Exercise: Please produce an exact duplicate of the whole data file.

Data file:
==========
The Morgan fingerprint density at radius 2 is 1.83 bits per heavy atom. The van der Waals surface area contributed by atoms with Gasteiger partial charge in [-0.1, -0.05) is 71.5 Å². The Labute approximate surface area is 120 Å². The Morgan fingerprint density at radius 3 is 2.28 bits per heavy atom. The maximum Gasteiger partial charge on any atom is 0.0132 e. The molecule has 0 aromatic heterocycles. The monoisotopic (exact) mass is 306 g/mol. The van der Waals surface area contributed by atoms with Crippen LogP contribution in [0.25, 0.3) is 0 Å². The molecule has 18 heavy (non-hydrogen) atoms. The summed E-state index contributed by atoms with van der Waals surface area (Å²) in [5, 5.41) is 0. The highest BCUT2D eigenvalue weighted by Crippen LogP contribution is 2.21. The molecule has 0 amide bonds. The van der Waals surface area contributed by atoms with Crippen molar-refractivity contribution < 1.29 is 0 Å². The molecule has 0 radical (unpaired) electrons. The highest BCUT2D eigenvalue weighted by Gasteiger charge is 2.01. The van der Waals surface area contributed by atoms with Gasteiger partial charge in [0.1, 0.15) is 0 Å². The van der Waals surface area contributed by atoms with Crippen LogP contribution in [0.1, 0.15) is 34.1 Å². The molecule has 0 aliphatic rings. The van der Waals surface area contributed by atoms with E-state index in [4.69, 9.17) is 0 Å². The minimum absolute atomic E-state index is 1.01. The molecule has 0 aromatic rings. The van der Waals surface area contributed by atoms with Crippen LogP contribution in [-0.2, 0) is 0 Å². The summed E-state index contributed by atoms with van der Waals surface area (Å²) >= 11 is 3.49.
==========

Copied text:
The Morgan fingerprint density at radius 2 is 1.83 bits per heavy atom. The van der Waals surface area contributed by atoms with Gasteiger partial charge in [-0.1, -0.05) is 71.5 Å². The Labute approximate surface area is 120 Å². The Morgan fingerprint density at radius 3 is 2.28 bits per heavy atom. The maximum Gasteiger partial charge on any atom is 0.0132 e. The molecule has 0 aromatic heterocycles. The monoisotopic (exact) mass is 306 g/mol. The van der Waals surface area contributed by atoms with Crippen LogP contribution in [0.25, 0.3) is 0 Å². The molecule has 18 heavy (non-hydrogen) atoms. The summed E-state index contributed by atoms with van der Waals surface area (Å²) in [5, 5.41) is 0. The highest BCUT2D eigenvalue weighted by Crippen LogP contribution is 2.21. The molecule has 0 amide bonds. The van der Waals surface area contributed by atoms with Crippen molar-refractivity contribution < 1.29 is 0 Å². The molecule has 0 radical (unpaired) electrons. The highest BCUT2D eigenvalue weighted by Gasteiger charge is 2.01. The van der Waals surface area contributed by atoms with Gasteiger partial charge in [0.1, 0.15) is 0 Å². The van der Waals surface area contributed by atoms with Crippen LogP contribution in [0.1, 0.15) is 34.1 Å². The molecule has 0 aliphatic rings. The van der Waals surface area contributed by atoms with E-state index in [4.69, 9.17) is 0 Å². The minimum absolute atomic E-state index is 1.01. The molecule has 0 aromatic rings. The van der Waals surface area contributed by atoms with Crippen LogP contribution in [-0.2, 0) is 0 Å². The summed E-state index contributed by atoms with van der Waals surface area (Å²) >= 11 is 3.49.